AEC Mammoth Major – Scratch build
However, once having this image of the (probably) colorful, civil lorry with the wreck loaded in my head, I couldn’t help but scratch build it anyway. I started with drawing a 3D grid over the reference photo, to guess the dimensions of the Mammoth in relation to the Bf-109, which’s size I knew indeed.
Shape, Dimensions, first Details
After calculating the grid height and width by comparing it to the 109, I started to cut the most important parts from styrene sheet. The Flatbed and the cab, to test the shape and dimension with the impression of the reference. The size of all parts was calculated in relation to the previously cut-out parts. I scribed in the wooden planks and added the first structural parts of the flatbed, checking the impression with the reference all the time.
I made the wheels by turning them with my Dremel. I glued them to a metal tool with a flat surface at the top. I used my hobby knife for the rougher works and then found out the panel line tool is pretty much perfect for the lines and small gaps. 6 out of 10 wheels (three different types) were quite usable. Of course, that was only the rough shape. I still had to drill some holes, carve the tire profiles, and add some crews and nuts.
The Detailing Phase
I had challenged myself to only use styrene for this scratch build. That’s why I worked with stretched sprues und Evergreen profiles in the detailing phase. There’s one big advantage: I did not use any superglue during the build. I glued everything together with Extra Thin Cement, which gives parts a strong and flexible bond, and is much cleaner to work with. Another advantage is: I can remove parts by using the same glue again. With little damage.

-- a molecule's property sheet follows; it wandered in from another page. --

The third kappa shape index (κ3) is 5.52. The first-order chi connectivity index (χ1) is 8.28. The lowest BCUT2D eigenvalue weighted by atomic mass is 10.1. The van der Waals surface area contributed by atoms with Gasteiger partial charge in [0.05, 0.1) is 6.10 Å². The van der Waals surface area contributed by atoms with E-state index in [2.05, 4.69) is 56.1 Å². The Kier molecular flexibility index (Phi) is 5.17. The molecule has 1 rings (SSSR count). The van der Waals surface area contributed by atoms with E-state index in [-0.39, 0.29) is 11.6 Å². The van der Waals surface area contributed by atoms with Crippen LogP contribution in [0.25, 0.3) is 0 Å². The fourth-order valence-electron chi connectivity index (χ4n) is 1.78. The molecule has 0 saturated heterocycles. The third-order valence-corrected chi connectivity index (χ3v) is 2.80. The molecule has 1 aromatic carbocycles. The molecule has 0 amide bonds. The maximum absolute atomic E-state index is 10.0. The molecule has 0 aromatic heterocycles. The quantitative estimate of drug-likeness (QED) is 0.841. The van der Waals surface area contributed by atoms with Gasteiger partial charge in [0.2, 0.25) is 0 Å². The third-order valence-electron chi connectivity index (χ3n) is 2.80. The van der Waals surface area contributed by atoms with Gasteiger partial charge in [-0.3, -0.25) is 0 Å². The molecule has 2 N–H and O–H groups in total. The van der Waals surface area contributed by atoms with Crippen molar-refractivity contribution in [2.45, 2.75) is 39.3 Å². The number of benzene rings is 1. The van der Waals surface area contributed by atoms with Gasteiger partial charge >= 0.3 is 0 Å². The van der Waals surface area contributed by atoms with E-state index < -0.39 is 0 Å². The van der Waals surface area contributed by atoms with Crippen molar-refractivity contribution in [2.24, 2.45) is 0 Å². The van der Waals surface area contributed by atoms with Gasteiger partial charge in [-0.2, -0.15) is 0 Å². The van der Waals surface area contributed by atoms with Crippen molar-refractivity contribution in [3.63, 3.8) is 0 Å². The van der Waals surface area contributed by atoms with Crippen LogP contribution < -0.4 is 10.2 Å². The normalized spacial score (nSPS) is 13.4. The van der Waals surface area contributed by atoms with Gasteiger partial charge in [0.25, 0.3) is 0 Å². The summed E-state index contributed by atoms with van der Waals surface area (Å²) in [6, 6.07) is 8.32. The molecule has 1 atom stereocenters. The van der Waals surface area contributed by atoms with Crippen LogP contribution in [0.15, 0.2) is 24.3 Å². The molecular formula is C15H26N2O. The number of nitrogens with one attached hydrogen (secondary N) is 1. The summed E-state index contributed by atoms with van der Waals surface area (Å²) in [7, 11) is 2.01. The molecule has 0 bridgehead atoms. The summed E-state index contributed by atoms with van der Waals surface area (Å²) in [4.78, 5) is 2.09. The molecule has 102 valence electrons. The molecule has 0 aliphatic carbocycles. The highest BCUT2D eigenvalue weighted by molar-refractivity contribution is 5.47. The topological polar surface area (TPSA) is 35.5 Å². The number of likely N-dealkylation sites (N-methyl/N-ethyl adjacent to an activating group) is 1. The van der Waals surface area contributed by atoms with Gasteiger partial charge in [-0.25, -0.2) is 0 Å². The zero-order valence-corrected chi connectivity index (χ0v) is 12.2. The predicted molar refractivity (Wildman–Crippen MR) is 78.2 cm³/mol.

There are some special things about the Mammoth shown in the reference images. It has an extended flatbed, improvised it seems, from steal and wood profiles. The planks are broken to fit the narrow landing gear of the 109 on the flatbed. I tried to replicate the extension as accurate as possible. And the broken parts too.
The lorry is finally done!
I added lots of tiny details I saw while studying the reference photos, like the little tie-down rakes under the flatbed, made from stretched sprues. The lorry was now finished, and only needed the figures in the cab and the tarps and camouflage nets on the flatbed. The cab is still removable for a good access during the painting phase.
The final impression
The final overall impression is ok. I missed to match some shapes and dimensions, but in the end, I’m quite satisfied with how the lorry and its load catch the atmosphere and impression of the references. All dimensions and parts are only guessed by eye and calculated by relations. It may be imprecisely but looks quite nice.